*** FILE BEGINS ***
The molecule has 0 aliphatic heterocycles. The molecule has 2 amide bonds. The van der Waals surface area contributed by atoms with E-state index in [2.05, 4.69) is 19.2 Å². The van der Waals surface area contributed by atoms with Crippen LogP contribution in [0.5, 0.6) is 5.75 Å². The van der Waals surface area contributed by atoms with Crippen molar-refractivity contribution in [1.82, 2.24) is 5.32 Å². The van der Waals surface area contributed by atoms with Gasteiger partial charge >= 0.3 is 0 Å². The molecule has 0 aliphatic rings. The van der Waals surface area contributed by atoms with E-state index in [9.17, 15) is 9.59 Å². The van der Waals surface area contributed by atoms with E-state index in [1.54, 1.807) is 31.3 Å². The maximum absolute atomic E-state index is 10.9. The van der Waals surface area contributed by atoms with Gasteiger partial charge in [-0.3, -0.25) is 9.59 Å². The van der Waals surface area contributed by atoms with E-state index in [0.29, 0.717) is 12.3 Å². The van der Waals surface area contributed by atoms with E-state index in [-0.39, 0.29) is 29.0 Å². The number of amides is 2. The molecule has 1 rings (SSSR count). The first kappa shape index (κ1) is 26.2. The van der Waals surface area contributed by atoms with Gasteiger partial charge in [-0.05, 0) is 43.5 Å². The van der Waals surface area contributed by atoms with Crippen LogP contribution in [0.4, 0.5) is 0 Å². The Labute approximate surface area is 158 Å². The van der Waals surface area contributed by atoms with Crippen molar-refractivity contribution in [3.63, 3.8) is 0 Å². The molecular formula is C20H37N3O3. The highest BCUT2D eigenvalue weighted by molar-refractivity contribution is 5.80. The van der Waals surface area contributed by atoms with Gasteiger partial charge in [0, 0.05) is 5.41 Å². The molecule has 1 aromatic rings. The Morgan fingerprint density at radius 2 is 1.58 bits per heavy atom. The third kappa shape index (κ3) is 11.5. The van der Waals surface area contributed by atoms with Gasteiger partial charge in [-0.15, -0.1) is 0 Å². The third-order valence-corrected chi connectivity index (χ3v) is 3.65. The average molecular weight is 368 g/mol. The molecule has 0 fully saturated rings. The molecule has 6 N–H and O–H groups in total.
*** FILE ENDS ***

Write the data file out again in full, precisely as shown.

The molecule has 0 aliphatic heterocycles. The molecule has 2 amide bonds. The van der Waals surface area contributed by atoms with E-state index in [2.05, 4.69) is 19.2 Å². The van der Waals surface area contributed by atoms with Crippen LogP contribution in [0.5, 0.6) is 5.75 Å². The van der Waals surface area contributed by atoms with Crippen molar-refractivity contribution in [1.82, 2.24) is 5.32 Å². The van der Waals surface area contributed by atoms with Gasteiger partial charge >= 0.3 is 0 Å². The molecule has 0 aliphatic rings. The van der Waals surface area contributed by atoms with E-state index in [9.17, 15) is 9.59 Å². The van der Waals surface area contributed by atoms with E-state index in [1.54, 1.807) is 31.3 Å². The maximum absolute atomic E-state index is 10.9. The van der Waals surface area contributed by atoms with Gasteiger partial charge in [-0.3, -0.25) is 9.59 Å². The van der Waals surface area contributed by atoms with E-state index in [0.29, 0.717) is 12.3 Å². The van der Waals surface area contributed by atoms with E-state index in [-0.39, 0.29) is 29.0 Å². The number of amides is 2. The molecule has 1 rings (SSSR count). The first kappa shape index (κ1) is 26.2. The van der Waals surface area contributed by atoms with Gasteiger partial charge in [-0.05, 0) is 43.5 Å². The van der Waals surface area contributed by atoms with Crippen LogP contribution in [0.4, 0.5) is 0 Å². The Labute approximate surface area is 158 Å². The van der Waals surface area contributed by atoms with Crippen molar-refractivity contribution in [3.63, 3.8) is 0 Å². The molecular formula is C20H37N3O3. The highest BCUT2D eigenvalue weighted by molar-refractivity contribution is 5.80. The van der Waals surface area contributed by atoms with Gasteiger partial charge in [0, 0.05) is 5.41 Å². The molecule has 1 aromatic rings. The Morgan fingerprint density at radius 2 is 1.58 bits per heavy atom. The third kappa shape index (κ3) is 11.5. The van der Waals surface area contributed by atoms with Gasteiger partial charge in [-0.15, -0.1) is 0 Å². The third-order valence-corrected chi connectivity index (χ3v) is 3.65. The average molecular weight is 368 g/mol. The molecule has 0 fully saturated rings. The molecule has 6 N–H and O–H groups in total.